New Law Would Require Defibrillators in Massachusetts Schools
The Massachusetts legislature passed a long-gestating bill earlier this week that, if signed into law, will require schools to have Automated External Defibrillators, or AEDs, in school and at all school-sponsored athletic events.
The bill, sponsored by Senator Mark Montigny (D-New Bedford), would also require at least one person to be trained in the usage of the AED.
Montigny, speaking to WBSM News, called the passage of the bill "bittersweet" because of how long it took for it to pass, and for the lives lost in the meantime.
"That's why I'm disgusted by it," he said. "Legislative bodies don't always get the logic of the public, and it is very frustrating."
Montigny said it was a shame that it took so long for the bill to pass, and that it even has to become a law for AEDs to become commonplace.
"I don't think there is anything more egregious than a school administrator or a local official who suggests they can't afford one of these," Montigny said. "What I say as a rebuttal is then you shouldn't be in the business of educating young people."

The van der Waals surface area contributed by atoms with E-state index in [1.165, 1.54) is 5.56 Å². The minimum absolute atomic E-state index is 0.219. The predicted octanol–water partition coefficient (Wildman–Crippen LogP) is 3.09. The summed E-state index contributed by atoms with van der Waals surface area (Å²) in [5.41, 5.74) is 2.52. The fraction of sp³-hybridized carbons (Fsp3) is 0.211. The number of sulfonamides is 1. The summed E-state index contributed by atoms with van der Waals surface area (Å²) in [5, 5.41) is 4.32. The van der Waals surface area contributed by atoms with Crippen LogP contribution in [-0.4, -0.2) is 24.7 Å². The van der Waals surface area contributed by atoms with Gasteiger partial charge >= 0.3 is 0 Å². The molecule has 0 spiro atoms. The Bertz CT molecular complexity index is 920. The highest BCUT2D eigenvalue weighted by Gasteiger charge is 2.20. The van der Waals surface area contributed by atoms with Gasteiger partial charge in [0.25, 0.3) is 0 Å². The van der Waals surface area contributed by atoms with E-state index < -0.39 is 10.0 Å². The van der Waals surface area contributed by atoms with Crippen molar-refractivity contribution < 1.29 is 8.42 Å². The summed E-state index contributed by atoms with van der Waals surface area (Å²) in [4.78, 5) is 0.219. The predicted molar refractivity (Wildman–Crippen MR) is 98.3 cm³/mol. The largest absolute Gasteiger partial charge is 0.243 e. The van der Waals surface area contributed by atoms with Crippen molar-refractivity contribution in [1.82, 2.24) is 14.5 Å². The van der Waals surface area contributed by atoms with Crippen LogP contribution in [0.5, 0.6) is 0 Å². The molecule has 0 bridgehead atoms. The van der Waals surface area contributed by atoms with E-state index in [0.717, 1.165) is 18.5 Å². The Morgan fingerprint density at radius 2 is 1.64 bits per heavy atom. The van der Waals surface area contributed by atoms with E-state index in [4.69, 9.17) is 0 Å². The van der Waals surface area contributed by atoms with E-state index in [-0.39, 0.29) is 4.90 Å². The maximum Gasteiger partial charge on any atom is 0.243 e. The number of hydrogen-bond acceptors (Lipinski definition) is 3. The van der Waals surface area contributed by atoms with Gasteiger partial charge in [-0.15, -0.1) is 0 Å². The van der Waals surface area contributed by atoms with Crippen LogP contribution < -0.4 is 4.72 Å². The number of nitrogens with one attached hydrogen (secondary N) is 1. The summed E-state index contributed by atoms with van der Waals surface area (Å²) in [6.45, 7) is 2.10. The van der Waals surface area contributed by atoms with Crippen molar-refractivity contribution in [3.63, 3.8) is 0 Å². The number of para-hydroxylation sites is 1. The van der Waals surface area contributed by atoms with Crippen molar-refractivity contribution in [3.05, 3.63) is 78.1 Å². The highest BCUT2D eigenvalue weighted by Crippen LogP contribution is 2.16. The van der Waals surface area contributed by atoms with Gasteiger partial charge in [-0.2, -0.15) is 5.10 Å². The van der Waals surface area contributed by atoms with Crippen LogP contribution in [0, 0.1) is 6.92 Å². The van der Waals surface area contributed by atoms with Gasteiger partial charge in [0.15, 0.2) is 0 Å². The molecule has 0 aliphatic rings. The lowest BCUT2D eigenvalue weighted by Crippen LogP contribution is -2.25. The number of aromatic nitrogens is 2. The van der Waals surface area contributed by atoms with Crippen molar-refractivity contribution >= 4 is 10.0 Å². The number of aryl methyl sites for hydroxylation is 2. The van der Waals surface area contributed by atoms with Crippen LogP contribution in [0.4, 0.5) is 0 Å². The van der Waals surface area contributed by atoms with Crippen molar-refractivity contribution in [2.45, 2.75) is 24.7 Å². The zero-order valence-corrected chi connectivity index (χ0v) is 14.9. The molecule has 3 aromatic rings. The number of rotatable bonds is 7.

Each device costs about $900, but Montigny said there are a number of ways to defer or even eliminate that cost.
"Schools can apply to foundations, they can apply for a waiver, they can raise the money or ask others to raise the money," he said. "You can get them a lot cheaper by working directly with the manufacturers."
Sen. Montigny helped distribute 25 AED devices across New Bedford this past October, as part of a program in memory of city native and advocate Sean Toomey, who died of a heart attack in June 2014 at the age of 42.
Montigny also said training to operate the AED is "very simple," and that parents, coaches, athletic trainers and other volunteers can be trained how to use one in minutes.
He also said most schools in his district already have AEDs in place, and that he expects most schools in the state would have them in place by the time the bill is signed into law, or very soon thereafter.